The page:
How Green Was My Silicon Valley?

How Green Was My Silicon Valley?

Seeing the forest and the trees

I'm seeing an increased emphasis on environmental greening of the IT industry. It may be due to the reduced levels of green on the actual environment due to ongoing drought, or to Al Gore's film, An Inconvenient Truth. Gore recently addressed a group of 1500 Silicon Valley business leaders, imploring them to promote green technology that causes less pollution. Companies seem to be heeding his request in one of two ways: Green by Proxy or Do as I Say.

The Green by Proxy method involves continuing current high environmental impact (though high profit) production methods, and using these profits to buy carbon credits from companies who aren't making a quid, but aren't changing global climate either. Storage company 3Par announced carbon neutrality by purchasing carbon credits for every terabyte sold in 2007 to compensate for its disk drive products' greenhouse gas emissions. In Australia, Renewtek has gone carbon neutral in the same way under the Australian government's greenhouse friendly program. This is the same greenhouse friendly government that, along with only one other major Western country (now who would that be?), still refuses to sign the Kyoto Protocol on carbon emissions.

Paying someone else to do jobs too dirty and difficult for you is a noble and historic tradition. English upper class mothers frequently engaged a wet nurse to feed their babies. During the US Civil War, conscripted wealthy Southerners often paid another Confederate to go in their place.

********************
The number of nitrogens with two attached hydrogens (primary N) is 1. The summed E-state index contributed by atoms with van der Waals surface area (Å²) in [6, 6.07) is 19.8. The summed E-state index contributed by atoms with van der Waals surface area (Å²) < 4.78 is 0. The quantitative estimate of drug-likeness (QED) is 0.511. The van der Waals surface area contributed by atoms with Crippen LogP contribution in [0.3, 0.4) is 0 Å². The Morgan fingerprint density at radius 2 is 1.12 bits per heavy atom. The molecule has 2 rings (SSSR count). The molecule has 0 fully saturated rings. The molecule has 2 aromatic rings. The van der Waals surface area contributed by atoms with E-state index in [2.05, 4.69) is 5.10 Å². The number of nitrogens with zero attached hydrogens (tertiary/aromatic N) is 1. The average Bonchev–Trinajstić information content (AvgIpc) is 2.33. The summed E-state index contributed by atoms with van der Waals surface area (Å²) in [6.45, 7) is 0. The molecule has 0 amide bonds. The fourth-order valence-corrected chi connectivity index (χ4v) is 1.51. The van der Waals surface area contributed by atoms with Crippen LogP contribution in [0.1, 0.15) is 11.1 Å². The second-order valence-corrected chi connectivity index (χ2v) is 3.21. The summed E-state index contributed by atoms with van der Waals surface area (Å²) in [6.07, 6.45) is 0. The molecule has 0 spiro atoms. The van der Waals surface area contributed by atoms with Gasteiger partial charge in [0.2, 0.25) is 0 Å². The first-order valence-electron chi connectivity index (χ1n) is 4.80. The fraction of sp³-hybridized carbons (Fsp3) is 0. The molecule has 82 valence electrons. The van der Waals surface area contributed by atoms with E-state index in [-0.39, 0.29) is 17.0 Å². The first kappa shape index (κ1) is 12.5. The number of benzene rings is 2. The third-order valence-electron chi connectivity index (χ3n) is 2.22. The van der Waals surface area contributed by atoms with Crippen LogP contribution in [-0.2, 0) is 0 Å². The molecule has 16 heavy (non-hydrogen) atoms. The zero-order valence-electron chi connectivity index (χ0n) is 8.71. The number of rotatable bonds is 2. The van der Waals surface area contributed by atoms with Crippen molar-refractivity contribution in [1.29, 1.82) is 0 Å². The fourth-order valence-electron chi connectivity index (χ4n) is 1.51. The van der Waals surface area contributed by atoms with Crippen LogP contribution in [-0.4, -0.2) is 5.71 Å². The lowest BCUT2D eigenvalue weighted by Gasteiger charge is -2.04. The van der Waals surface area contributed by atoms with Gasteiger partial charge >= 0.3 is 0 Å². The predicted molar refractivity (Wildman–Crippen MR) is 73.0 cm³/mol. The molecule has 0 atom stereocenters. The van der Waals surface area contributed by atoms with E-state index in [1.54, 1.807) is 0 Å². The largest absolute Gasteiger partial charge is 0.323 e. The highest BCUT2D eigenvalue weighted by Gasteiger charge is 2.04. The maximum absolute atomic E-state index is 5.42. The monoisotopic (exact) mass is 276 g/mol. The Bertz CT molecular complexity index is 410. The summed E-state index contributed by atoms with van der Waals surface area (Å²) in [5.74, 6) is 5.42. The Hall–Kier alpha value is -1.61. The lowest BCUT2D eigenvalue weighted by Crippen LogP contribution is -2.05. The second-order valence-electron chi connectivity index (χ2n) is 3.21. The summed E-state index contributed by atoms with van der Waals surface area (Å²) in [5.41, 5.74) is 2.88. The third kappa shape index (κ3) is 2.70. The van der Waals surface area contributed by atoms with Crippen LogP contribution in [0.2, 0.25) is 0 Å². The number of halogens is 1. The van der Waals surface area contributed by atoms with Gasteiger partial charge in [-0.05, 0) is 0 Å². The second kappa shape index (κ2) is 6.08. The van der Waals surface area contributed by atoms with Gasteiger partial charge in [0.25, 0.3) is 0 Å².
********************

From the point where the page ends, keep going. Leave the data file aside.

The Do as I Say method involves loudly and proudly proclaiming one's green credentials by producing reports and recommendations — often as glossy white papers — for others to enact.

The Ethan Group (what is the correct collective noun for a group of Ethans?) is being green by creating recommendations. They have also created a Carbon Friendly accreditation, which awards silver, gold and green merits to companies that have reduced emissions by 10 percent, 25 percent or are carbon neutral respectively. I can foresee companies immediately expanding their polluting activities so they can then reduce them by 25 percent and get a gold medal, which would be prominently displayed on every brochure, proposal and office door.

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